Cadmium-Sulfide photoelectric cells change resistance with changing light levels and are useable over a tremendous illumination range. A simple CdS cell placed in the focal plane of a lens makes a telescopic 'electric eye' that can function at midnight or noon, with the appropriate circuitry. To illustrate the idea, consider the antique from my school days shown below. The box was for a famous cologne and the lens just perfectly projects images onto the photocell. A simple one-transistor blocking oscillator drove an external speaker. The pot was adjusted until the oscillation just stopped with my girlfriend's porch light turned off (across the street). When it was time for my friend to go home, her parents would turn on the porch light and beeping commenced. The simple single lens arrangement is quite directional.
The circuit of this old keepsake isn't worth documenting so an improved version is constructed for general-purpose monitoring. The circuit below is a passive beam-break beeper that will let out a short chirp whenever something moves between the cell and a distant light source, typically a lamp or window.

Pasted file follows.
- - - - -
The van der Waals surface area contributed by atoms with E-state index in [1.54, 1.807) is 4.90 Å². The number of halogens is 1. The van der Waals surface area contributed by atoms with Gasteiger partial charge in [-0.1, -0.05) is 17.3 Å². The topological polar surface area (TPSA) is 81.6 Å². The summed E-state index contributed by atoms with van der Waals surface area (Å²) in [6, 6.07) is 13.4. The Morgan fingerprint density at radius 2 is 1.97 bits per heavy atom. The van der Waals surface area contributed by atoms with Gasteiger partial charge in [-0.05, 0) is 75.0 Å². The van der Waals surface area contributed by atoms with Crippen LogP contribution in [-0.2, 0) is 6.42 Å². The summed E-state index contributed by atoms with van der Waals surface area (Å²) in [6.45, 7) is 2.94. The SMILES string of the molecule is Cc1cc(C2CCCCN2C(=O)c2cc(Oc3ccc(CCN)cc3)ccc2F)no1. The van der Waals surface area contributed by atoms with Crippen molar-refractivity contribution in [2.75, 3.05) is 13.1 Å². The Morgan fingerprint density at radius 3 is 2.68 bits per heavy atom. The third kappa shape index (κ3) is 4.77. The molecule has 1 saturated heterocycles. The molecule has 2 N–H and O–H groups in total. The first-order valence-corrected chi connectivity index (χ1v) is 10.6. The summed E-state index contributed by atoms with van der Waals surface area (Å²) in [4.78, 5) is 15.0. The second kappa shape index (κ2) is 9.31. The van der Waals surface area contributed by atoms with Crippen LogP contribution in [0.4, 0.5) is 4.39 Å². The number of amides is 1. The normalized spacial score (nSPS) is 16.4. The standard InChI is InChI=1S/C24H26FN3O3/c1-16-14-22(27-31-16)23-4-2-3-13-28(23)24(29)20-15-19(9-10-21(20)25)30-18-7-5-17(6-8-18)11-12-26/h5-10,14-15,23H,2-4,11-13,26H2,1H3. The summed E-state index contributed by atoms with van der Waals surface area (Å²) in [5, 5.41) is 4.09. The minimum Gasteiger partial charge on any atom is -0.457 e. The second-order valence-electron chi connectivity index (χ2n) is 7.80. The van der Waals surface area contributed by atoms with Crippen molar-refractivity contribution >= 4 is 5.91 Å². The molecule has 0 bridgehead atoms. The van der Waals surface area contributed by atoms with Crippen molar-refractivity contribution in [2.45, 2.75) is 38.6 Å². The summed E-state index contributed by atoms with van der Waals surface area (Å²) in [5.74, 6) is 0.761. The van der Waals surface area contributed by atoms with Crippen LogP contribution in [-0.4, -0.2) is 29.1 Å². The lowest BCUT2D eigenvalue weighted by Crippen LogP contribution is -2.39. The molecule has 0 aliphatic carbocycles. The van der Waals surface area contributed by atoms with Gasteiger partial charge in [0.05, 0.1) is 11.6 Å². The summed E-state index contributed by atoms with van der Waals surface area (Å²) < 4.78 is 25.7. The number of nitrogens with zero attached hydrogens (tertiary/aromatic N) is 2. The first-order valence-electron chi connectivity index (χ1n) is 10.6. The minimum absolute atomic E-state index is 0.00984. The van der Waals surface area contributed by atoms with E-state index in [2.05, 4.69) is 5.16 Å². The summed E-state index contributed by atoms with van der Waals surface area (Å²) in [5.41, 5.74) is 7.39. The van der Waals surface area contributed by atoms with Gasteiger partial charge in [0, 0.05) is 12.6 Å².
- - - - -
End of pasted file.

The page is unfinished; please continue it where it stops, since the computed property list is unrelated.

(The transistor could be replaced with the unused gate, linearized with a large feedback resistor to form an amplifier, but the current consumption will be above 1 mA.) The transistor preamplifier is 'starved' for current, barely pulling the voltage down on the 100k (should be within 1 volt of the power supply). Not only does this minimal bias save current in the transistor, it also keeps the first gate out of the linear region and total power consumption should be below 30 uA. The 4 uF is a non-polar type but it could be replaced with a 4.7 uF tantalum with plus to the CdS cell. The .33 uF may also be replaced with a tantalum type with plus to pin 9. The value determines the length of the beep. The beep frequency is determined by the 1 nF capacitor. The NPN may be an ordinary 2N4401 or 2N3904. Higher gain transistors will draw a little more current as they will pull the gate a bit lower. Shoot for a voltage around 5.5 volts on the collector. I used an old, lower gain transistor and the collector voltage is only a couple of hundred millivolts below the battery voltage. The resultant circuit current is only 14 uA and the sensitivity seems fine. One could 'play with' the 1 meg on the base to set the current for minimal current drain but leave a couple of hundred millivolts across the 100k collector resistor. Cover or disconnect the photocell when making the bias adjustments.